Over the years as we have moved toward a simpler lifestyle my wife and I have become more gift resistant as the term was defined in the blog. However, we probably give more now than we ever have. The difference is that we now give much more of ourselves through gifts of foods made at home, preserves, home-grown vegetables and fruits, time given to assist others with projects at their homes and other such gifts. --- Dennis

My visiting you is, in my eyes, a gift from you! I think you, too, feel that, even if I have a weird meal, my being happy to see you is, actually, a gift from me...tho it would be you who had to travel and vice versa.... --- Mom

From my own experience of near poverty and poverty, it is very difficult to accept a gift when one cannot reciprocate. --- Daddy

All of these are great ideas!  But it struck me as I read through the emails that Daddy's last point is key --- while the materialism of gift-giving does bother me a lot, the unspoken assumption that I will reciprocate at a similar dollar value has been even more of a drain in my recent state of voluntary simplicity.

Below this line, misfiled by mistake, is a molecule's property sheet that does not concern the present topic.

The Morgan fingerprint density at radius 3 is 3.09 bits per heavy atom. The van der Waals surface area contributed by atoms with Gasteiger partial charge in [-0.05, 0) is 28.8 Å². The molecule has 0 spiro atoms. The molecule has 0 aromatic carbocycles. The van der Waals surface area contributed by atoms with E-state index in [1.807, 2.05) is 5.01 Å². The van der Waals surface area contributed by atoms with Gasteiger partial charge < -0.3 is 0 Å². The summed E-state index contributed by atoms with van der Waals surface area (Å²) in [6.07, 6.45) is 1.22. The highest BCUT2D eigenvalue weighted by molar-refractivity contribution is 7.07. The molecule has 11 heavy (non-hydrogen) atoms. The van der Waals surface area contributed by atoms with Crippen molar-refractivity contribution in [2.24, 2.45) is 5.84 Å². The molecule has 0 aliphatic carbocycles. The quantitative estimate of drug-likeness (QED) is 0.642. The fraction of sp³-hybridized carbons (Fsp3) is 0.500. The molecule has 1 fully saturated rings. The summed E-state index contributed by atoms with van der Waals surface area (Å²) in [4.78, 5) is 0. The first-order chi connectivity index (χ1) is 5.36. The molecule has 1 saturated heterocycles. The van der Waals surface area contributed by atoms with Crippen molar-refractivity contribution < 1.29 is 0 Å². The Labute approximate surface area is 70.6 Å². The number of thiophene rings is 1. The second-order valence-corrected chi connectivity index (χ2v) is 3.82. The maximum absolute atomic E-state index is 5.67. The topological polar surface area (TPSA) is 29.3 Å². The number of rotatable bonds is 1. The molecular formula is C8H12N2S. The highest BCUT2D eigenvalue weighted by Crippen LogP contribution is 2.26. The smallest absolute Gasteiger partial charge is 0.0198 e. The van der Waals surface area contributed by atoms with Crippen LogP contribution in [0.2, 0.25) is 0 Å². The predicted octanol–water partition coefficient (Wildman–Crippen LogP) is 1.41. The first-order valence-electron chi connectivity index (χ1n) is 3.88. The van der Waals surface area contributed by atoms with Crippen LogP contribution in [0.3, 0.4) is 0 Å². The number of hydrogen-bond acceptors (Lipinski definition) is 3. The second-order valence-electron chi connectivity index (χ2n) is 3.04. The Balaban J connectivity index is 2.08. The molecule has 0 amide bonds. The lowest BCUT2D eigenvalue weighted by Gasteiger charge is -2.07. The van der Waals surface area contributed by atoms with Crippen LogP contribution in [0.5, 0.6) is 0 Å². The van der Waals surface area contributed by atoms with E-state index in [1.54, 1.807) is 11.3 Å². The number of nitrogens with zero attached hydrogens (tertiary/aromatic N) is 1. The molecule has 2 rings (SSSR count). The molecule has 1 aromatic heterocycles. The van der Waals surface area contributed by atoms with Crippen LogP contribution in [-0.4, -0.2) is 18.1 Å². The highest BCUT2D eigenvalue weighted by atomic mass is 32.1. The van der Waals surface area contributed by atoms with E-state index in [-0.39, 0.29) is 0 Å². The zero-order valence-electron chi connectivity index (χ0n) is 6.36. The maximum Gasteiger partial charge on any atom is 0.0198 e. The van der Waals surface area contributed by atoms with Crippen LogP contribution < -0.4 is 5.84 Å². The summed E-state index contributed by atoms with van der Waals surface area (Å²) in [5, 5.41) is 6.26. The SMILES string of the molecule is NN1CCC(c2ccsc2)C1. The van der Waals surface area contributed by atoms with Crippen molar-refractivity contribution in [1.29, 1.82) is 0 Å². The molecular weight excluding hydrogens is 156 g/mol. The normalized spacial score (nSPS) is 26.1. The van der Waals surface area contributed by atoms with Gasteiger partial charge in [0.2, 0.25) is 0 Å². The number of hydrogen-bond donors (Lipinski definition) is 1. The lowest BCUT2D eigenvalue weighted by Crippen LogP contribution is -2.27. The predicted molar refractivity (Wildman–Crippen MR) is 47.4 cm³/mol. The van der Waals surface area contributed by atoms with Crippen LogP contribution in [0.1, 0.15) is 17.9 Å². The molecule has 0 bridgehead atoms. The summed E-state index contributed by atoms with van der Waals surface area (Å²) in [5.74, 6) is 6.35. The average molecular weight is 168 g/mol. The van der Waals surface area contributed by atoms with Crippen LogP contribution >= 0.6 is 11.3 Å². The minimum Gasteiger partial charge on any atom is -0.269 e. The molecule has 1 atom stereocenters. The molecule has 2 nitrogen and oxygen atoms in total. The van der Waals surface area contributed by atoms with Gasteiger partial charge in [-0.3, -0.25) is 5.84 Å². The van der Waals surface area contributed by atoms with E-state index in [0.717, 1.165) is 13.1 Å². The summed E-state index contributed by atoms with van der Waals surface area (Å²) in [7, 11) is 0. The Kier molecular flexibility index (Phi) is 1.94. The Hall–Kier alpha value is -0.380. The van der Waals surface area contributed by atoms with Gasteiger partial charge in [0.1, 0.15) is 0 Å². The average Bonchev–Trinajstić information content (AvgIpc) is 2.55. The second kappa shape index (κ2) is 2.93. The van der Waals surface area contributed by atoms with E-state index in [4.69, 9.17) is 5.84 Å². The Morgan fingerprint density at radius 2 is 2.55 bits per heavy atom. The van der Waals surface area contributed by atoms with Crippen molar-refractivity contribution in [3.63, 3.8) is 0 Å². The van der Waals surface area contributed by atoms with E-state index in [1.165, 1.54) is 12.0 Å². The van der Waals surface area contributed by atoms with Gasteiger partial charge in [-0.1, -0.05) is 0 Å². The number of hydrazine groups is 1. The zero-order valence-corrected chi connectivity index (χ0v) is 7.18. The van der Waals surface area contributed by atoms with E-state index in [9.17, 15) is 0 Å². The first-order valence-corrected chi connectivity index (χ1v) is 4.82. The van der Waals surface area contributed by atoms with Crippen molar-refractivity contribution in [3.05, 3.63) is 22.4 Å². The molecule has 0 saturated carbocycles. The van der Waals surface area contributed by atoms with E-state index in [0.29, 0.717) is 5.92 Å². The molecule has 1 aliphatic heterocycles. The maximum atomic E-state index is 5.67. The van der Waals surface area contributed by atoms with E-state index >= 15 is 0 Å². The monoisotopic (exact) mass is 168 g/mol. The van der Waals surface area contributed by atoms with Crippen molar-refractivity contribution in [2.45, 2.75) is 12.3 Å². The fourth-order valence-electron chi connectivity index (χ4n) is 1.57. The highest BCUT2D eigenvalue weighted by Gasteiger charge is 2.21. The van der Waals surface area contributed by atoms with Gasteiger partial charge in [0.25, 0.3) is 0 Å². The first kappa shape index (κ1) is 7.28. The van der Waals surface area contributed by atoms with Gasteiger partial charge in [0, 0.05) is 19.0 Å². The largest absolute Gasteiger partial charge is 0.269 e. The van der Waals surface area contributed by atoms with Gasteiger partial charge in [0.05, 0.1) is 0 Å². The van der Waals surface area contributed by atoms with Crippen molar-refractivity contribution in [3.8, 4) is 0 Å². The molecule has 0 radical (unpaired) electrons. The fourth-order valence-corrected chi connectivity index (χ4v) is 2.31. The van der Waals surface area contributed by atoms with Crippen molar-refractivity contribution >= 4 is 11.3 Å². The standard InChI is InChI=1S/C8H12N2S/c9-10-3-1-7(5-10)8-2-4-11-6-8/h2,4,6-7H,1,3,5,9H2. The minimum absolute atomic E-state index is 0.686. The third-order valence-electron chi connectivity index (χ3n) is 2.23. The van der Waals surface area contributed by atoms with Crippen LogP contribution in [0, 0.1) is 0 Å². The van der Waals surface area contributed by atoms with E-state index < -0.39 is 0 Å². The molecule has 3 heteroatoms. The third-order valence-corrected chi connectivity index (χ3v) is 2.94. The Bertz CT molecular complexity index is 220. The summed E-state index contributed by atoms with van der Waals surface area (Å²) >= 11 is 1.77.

Maybe the solution --- while taking more work --- is to talk to each person who usually gives me a gift and come up with non-material gifts we can exchange so that I'm not stuck in the uncomfortable situation of giving a jar of honey and receiving a $50 storebought gift.  Needs more thought...
Posted Mon Nov 24 09:26:14 2008 Tags:

golf cart front hubIf you have a tire on your golf cart that develops a slow leak, you might want to consider an inner tube.

You don't need to replace the tire, especially if it still has plenty of good tread left. I took a trip into the big city this afternoon and found a tire store that installed new tubes for just under 15 dollars.

If you have a problem with getting your hands dirty and you have money to burn you might not find this tire condom as funny as I did. If you use this product in public you will most likely provoke some uncontrollable laughter by anyone who might pass by.

Posted Mon Nov 24 21:10:43 2008 Tags:

Turkey pot pieSunday, I chopped up the two massive turkeys Mark and I had been given for our labors the day before.  Each turkey will make four big meals --- one meal of the drumsticks, two more from the two halves of the breast, and a fourth meal from making soup out of the back.

I have a lot of poultry recipes to choose from, but with nice young birds I tend to fall back on my roast chicken recipe.  I roasted the drumsticks, then on Monday turned some of the copious leftovers into Curry Chicken Pot Pie.  Until I tasted this recipe, I didn't think I liked curry, but the curry is a perfect match for lightly steamed vegetables and fresh chicken or turkey --- and it makes the dish a beautiful brilliant yellow!  I highly recommend you check it out as a post-Thanksgiving use for leftover turkey.

Posted Tue Nov 25 10:52:40 2008 Tags: